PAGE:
Today is the feast of St. Anthony the Great, and you’re reading The Tuesday Pillar Post.
The saint we celebrate today is remembered throughout the Church as the “father of monasticism,” or the “father of all monks,” — and really, he deserves that title.
But Anthony is really the reluctant father of those monks, and that’s worth noting.
Here’s what happened:
Anthony was born in the third century, to a wealthy family of Christians in southern Egypt. When he was 20, his parents died suddenly, leaving Anthony to care for his young sister. But soon after, Anthony was attending the Divine Liturgy, when he heard these words read from the Gospel:
“If you wish to be perfect, go, sell what you have and give to the poor, and you will have treasure in heaven.”
They struck the young man in the heart. He believed they were from the Lord, for him. So he sold or gave away nearly everything he’d inherited from his parents, save for what his sister would need, and he gave the money to the poor.
When next he heard the Gospel read, this was the message: “Do not be anxious about tomorrow.”
Anthony again heard in the Scripture the Lord’s voice. He gave the rest of their stuff away. He got a group of consecrated virgins to agree to take care of his sister. And he left the village, moving into a little cave that once was used as a tomb, doing manual labor to support himself, and modeling his life after an old hermit who lived not far away.
He lived in that cave for 15 years, and spent all of it wrestling with the devil. The temptations Anthony faced might seem familiar: He struggled at first with pride, and with boredom in his desert life, and with lust, most of all. Anthony threw himself into Scripture, prayer and fasting to oppose the temptation. After a long struggle, the devil appeared to him as a child, and Anthony rebuked him.
Anthony spent 15 years living as an ascetic outside his village, and then fled further into the desert, to an abandoned Roman fort, where he lived in prayer for 20 more years, not speaking, and living off bread that people would bring to him. A lot of stuff happened in those 20 years, and people came to know that Anthony was out there in the fort, locked in by himself praying.
By the time Anthony was in his mid-50s, a crowd of young men had gathered around the fort where the hermit lived, all of them hoping to become ascetic hermits too.
And so, according to St. Athanasius, “his acquaintances came and began to cast down and wrench off the door by force.”
They tore down the door. So Anthony came out, and he prayed with those young men, and spoke with them, and taught them something about prayer, and something about fasting, and something about the joy of his own spiritual life.
“And thus it happened in the end that cells arose even in the mountains, and the desert was colonized by monks, who came forth from their own people, and enrolled themselves for the citizenship in the heavens… and by frequent conversation he increased the eagerness of those already monks, stirred up in most of the rest the love of the discipline, and speedily by the attraction of his words cells multiplied, and he directed them all as a father,” Athanasius wrote.
Thus began organized monasticism, say the Fathers of the Church, with Anthony becoming the reluctant father to a crowd of young men in the desert, full of zeal, and eager for a meaningful Christian life. But as for himself, after about five years, Anthony went back into solitude, and lived rather happily as a hermit again, until he died out in the desert at 105. Before he died, Anthony gave away the clothes on his back, and gave instructions that he should be buried in some quiet, unmarked spot.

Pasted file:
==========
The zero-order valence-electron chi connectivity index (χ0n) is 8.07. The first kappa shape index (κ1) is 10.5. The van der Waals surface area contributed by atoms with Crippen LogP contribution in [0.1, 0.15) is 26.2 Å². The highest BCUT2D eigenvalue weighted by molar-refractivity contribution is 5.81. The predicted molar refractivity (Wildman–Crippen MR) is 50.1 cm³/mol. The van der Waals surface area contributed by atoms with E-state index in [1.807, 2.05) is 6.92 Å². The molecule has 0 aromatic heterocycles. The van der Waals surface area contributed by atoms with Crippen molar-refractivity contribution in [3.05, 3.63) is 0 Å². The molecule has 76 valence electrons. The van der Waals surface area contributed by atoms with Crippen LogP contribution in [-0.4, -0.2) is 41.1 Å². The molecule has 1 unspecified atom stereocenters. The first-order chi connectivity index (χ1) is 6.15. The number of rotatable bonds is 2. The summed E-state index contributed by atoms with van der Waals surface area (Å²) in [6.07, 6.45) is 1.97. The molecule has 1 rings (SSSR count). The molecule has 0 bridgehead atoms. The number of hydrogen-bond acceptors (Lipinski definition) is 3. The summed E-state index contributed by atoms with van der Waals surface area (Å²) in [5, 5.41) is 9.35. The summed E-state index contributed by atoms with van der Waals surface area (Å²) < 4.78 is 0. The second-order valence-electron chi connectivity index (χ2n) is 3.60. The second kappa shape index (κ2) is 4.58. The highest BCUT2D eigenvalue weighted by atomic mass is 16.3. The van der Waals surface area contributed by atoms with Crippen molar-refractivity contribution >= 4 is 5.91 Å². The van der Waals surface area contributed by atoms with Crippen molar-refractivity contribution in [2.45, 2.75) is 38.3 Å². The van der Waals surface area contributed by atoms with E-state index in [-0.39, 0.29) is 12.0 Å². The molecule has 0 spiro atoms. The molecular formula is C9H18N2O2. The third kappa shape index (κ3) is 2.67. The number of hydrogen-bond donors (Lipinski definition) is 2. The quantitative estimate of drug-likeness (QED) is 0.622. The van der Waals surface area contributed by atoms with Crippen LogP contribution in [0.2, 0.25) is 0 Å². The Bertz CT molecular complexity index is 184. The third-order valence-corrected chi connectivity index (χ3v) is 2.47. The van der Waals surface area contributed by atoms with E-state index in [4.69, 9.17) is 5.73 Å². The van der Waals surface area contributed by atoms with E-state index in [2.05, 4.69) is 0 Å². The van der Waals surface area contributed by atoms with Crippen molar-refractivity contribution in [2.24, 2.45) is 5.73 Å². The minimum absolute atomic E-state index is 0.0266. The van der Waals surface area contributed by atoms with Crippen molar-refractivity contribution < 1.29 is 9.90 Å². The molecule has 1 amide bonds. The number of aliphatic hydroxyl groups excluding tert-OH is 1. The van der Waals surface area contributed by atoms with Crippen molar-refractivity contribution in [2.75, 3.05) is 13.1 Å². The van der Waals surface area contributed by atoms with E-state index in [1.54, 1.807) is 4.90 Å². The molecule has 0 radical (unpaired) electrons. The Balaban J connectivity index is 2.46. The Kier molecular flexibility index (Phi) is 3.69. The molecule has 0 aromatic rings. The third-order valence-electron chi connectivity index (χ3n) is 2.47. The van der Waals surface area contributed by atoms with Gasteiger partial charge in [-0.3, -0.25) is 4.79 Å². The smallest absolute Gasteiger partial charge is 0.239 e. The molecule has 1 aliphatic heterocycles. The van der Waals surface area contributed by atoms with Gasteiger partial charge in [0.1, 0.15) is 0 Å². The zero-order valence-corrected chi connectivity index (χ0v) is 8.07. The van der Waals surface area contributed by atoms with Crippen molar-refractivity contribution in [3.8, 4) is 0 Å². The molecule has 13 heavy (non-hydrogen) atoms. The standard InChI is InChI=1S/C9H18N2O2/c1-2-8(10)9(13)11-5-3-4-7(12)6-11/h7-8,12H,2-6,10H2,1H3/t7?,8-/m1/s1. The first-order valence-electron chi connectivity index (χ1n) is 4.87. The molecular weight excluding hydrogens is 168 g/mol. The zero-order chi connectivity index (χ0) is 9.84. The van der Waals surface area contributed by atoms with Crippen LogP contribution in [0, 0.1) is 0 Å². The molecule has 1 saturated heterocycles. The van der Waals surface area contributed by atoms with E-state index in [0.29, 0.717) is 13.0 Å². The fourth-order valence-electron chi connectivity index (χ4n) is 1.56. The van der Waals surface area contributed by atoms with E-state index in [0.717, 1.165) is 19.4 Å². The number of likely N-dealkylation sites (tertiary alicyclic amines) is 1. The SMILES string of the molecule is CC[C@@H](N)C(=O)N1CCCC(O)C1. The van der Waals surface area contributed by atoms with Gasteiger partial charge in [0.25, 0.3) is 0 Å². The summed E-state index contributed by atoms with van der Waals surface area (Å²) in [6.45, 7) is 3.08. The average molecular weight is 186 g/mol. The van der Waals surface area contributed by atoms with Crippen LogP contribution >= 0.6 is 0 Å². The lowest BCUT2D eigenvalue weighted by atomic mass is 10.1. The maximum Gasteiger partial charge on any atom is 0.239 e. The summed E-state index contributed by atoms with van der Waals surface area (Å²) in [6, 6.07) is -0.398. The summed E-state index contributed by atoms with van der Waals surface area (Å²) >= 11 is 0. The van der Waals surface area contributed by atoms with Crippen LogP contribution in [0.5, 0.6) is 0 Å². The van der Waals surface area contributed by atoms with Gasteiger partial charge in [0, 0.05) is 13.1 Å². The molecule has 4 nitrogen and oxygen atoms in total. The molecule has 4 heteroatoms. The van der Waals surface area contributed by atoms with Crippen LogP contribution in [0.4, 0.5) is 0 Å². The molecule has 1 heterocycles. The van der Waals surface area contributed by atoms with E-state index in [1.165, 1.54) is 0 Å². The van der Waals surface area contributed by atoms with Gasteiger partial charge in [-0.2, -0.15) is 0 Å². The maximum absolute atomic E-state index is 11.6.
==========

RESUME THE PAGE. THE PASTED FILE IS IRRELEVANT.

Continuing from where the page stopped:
Anthony taught his monks a lot, including what he had learned about living the Christian life, and about confidence in the power of grace:
We ought to fear God only, and despise the demons, and be in no fear of them. But the more they [tempt us], let us all the more intensify our discipline against them, for a good life and faith in God is a great weapon.
At any rate they fear the fasting, the sleeplessness, the prayers, the meekness, the quietness, the contempt of money and vainglory, the humility, the love of the poor, the alms, the freedom from anger of the ascetics, and, chief of all, they fear piety towards Christ. Wherefore they do all things that they may not have any that trample on them, knowing the grace given to the faithful against them by the Saviour, when He says, ‘Behold I have given to you power to tread upon serpents and scorpions, and upon all the power of the enemy.’
God has given us power to tread upon the enemy. There is power in the cross, and in our embrace of it.
May the Father of All Monks pray for us — and may we too hear God’s voice in the Word.
The Pillar reported on Sunday the murder of Fr. Isaac Achi, who was violently killed by terrorists at his Nigerian parish, Sts. Peter and Paul, early Sunday morning.
Whatever you’ve already heard about the priest’s death, you’ll want to read our report.
Our Nigerian correspondent has a direct account from Fr. Collins Omeh, who is the parochial vicar at the parish, and who is now recovering in the hospital; he suffered multiple gunshot wounds while he narrowly escaped the terrorists in his rectory compound.
“According to Omeh: ‘The bandits, who were about 15 in number, came fully armed and shooting sporadically in the air shouting ‘Allahu Akbar’ [God is great].’
The priest said that in the middle of the night, he was confronted at gunpoint in his living quarters inside the rectory compound, and directed to climb through a hole created in the ceiling, and then to take the terrorists to Fr. Achi.